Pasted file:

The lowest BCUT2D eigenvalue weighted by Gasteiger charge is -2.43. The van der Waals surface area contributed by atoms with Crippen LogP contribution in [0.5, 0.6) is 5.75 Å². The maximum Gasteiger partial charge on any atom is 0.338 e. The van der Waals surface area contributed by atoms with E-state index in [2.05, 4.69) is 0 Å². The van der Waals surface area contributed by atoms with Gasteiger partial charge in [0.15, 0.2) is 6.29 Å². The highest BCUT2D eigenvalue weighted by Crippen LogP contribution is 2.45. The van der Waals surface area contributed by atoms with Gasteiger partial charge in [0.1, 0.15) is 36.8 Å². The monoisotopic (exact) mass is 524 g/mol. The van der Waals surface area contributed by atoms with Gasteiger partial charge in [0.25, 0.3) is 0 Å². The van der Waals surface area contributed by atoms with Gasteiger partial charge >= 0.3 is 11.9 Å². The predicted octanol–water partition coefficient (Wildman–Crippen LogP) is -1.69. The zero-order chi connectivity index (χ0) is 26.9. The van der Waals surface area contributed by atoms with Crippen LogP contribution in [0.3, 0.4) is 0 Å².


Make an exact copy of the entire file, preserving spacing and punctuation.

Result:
The lowest BCUT2D eigenvalue weighted by Gasteiger charge is -2.43. The van der Waals surface area contributed by atoms with Crippen LogP contribution in [0.5, 0.6) is 5.75 Å². The maximum Gasteiger partial charge on any atom is 0.338 e. The van der Waals surface area contributed by atoms with E-state index in [2.05, 4.69) is 0 Å². The van der Waals surface area contributed by atoms with Gasteiger partial charge in [0.15, 0.2) is 6.29 Å². The highest BCUT2D eigenvalue weighted by Crippen LogP contribution is 2.45. The van der Waals surface area contributed by atoms with Gasteiger partial charge in [0.1, 0.15) is 36.8 Å². The monoisotopic (exact) mass is 524 g/mol. The van der Waals surface area contributed by atoms with Gasteiger partial charge in [0.25, 0.3) is 0 Å². The van der Waals surface area contributed by atoms with Gasteiger partial charge >= 0.3 is 11.9 Å². The predicted octanol–water partition coefficient (Wildman–Crippen LogP) is -1.69. The zero-order chi connectivity index (χ0) is 26.9. The van der Waals surface area contributed by atoms with Crippen LogP contribution in [0.3, 0.4) is 0 Å².